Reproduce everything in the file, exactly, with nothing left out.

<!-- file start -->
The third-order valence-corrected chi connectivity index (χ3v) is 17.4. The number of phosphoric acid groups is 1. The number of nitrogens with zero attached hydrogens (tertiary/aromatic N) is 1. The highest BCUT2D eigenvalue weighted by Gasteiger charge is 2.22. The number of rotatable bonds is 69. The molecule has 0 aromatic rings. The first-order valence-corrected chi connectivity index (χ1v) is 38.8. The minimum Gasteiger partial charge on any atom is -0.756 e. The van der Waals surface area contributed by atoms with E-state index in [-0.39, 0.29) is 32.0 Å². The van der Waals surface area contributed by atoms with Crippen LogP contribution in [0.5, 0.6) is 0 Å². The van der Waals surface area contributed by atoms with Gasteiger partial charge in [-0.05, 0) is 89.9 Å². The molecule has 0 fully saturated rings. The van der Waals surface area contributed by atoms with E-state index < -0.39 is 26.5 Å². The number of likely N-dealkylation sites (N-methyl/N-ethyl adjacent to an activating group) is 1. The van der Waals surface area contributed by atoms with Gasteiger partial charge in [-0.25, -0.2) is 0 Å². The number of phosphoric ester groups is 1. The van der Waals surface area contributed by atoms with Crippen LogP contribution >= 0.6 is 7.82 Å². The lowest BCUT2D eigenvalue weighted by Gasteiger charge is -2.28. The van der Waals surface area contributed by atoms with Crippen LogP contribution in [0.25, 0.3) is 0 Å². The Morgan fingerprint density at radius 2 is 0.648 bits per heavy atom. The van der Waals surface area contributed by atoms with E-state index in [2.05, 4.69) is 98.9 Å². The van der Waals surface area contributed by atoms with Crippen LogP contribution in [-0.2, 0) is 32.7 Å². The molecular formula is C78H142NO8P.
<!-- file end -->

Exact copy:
The third-order valence-corrected chi connectivity index (χ3v) is 17.4. The number of phosphoric acid groups is 1. The number of nitrogens with zero attached hydrogens (tertiary/aromatic N) is 1. The highest BCUT2D eigenvalue weighted by Gasteiger charge is 2.22. The number of rotatable bonds is 69. The molecule has 0 aromatic rings. The first-order valence-corrected chi connectivity index (χ1v) is 38.8. The minimum Gasteiger partial charge on any atom is -0.756 e. The van der Waals surface area contributed by atoms with E-state index in [-0.39, 0.29) is 32.0 Å². The van der Waals surface area contributed by atoms with Crippen LogP contribution in [0.5, 0.6) is 0 Å². The van der Waals surface area contributed by atoms with Gasteiger partial charge in [-0.05, 0) is 89.9 Å². The molecule has 0 fully saturated rings. The van der Waals surface area contributed by atoms with E-state index < -0.39 is 26.5 Å². The number of likely N-dealkylation sites (N-methyl/N-ethyl adjacent to an activating group) is 1. The van der Waals surface area contributed by atoms with Gasteiger partial charge in [-0.25, -0.2) is 0 Å². The number of phosphoric ester groups is 1. The van der Waals surface area contributed by atoms with Crippen LogP contribution >= 0.6 is 7.82 Å². The lowest BCUT2D eigenvalue weighted by Gasteiger charge is -2.28. The van der Waals surface area contributed by atoms with Crippen LogP contribution in [0.25, 0.3) is 0 Å². The Morgan fingerprint density at radius 2 is 0.648 bits per heavy atom. The van der Waals surface area contributed by atoms with E-state index in [2.05, 4.69) is 98.9 Å². The van der Waals surface area contributed by atoms with Crippen LogP contribution in [-0.2, 0) is 32.7 Å². The molecular formula is C78H142NO8P.